• the Council's letting policy was not financially advantageous to itself as landlord - as the policy had the potential to depress rents - and there was no evidence to show that the prices to consumers had increased.


Tenant arguments

Martin's view was that:

  • the "relevant market" was only a half mile radius (ie not as far as the other supermarkets mentioned by the Council) as this was as far as consumers could be prepared to walk to a similar shop - and therefore the restriction would give the supermarket in the parade a monopoly; and 
  • the Council had led no evidence to prove that the exemption criteria had been satisfied.

Court's decision and reasoning

The English court decided that the restrictions in each of the leases were designed to form part of a series of obligations that dovetailed together to prevent competition among the various tenants in the parade. Therefore the use restriction would be anti-competitive, in breach of the Act, unless it fell within the exemption.

In order to qualify for the exemption the Council had to show that the agreement:

  • would contribute to improving production or distribution, or to promoting technical or economic progress and allow consumers a fair share of the resulting benefits; and 
  • would not impose restrictions beyond those indispensable to achieving those objectives or give the parties the possibility of eliminating competition in respect of a substantial part of the goods in question.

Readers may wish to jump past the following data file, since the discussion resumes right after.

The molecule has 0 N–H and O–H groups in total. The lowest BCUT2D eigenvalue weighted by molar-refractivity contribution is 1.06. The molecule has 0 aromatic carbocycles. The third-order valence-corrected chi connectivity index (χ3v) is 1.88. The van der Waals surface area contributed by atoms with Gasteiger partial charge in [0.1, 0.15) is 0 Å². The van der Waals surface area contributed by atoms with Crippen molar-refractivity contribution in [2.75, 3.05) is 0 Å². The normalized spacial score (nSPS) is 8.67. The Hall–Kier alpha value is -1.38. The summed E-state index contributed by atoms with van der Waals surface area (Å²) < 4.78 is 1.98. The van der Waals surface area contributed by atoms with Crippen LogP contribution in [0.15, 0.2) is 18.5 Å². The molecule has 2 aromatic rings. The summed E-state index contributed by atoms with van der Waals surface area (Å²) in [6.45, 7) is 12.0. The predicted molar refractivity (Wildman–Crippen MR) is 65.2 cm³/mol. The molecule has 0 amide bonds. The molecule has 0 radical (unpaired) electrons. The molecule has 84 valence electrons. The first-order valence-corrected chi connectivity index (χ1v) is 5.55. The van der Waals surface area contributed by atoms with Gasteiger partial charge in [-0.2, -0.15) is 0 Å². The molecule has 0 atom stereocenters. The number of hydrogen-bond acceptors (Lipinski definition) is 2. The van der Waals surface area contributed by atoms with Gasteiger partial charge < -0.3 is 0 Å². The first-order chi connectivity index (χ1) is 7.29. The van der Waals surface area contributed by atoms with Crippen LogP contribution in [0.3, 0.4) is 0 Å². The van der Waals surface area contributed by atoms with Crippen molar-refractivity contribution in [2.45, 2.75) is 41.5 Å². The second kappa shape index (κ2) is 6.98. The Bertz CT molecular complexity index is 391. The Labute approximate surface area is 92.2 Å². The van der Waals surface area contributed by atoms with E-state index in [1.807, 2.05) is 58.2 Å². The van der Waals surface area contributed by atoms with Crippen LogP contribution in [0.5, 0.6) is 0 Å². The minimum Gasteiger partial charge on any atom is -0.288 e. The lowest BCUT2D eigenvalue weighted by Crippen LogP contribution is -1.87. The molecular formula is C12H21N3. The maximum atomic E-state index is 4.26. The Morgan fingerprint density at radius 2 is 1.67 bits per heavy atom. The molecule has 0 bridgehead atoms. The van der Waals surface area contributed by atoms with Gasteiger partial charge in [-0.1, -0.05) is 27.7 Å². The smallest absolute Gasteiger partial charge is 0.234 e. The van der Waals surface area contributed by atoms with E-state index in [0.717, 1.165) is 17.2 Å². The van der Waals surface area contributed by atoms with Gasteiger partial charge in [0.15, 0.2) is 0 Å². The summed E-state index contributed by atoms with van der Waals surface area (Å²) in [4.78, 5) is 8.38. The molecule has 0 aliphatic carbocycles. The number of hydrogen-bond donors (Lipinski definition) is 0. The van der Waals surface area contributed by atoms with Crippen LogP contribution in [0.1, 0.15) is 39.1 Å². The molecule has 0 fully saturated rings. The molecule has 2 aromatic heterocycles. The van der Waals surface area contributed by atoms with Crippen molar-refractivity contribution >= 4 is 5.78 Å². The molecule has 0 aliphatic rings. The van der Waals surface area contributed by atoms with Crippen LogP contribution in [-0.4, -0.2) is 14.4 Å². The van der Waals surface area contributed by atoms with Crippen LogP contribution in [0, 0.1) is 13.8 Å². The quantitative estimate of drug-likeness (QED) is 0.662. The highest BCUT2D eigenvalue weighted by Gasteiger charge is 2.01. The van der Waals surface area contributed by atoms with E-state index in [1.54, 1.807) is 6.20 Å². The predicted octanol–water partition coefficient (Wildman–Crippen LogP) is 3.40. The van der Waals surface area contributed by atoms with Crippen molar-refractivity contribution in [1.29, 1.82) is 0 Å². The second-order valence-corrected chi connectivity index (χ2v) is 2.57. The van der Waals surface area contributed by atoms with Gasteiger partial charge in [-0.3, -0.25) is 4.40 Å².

The Council had failed to do this. Indeed, the court said that the Council had fallen at the first hurdle, as it had not demonstrated that (as a matter of fact) the distribution of goods is improved, or economic progress promoted, through the existence of a number of different retailers rather than via a supermarket or a number of similar retailers.

Circumstances are key to the outcome

Although, in this case, the Court decided in the tenant's favour, the Court accepted that its view might have been different if the "relevant market" had been larger.

This parade was unlikely to be the consumer's choice for a weekly shop, and so the relevant market covered a short walking distance. In the circumstances, the proposed use restriction would eliminate competition for convenience goods in the parade and in the immediate vicinity.

Also, the court didn't take into account the fact that none of the use clauses in the leases in the parade gave the tenants the right to insist that no other unit in the parade was used for the use in their lease. This "policing" function was effectively being done by the Council, but the tenants themselves could not enforce the restrictions in the leases of the other units. If the Council had argued this point, it's possible that the case would have been decided differently.

If you would like to discuss these issues further, please contact us.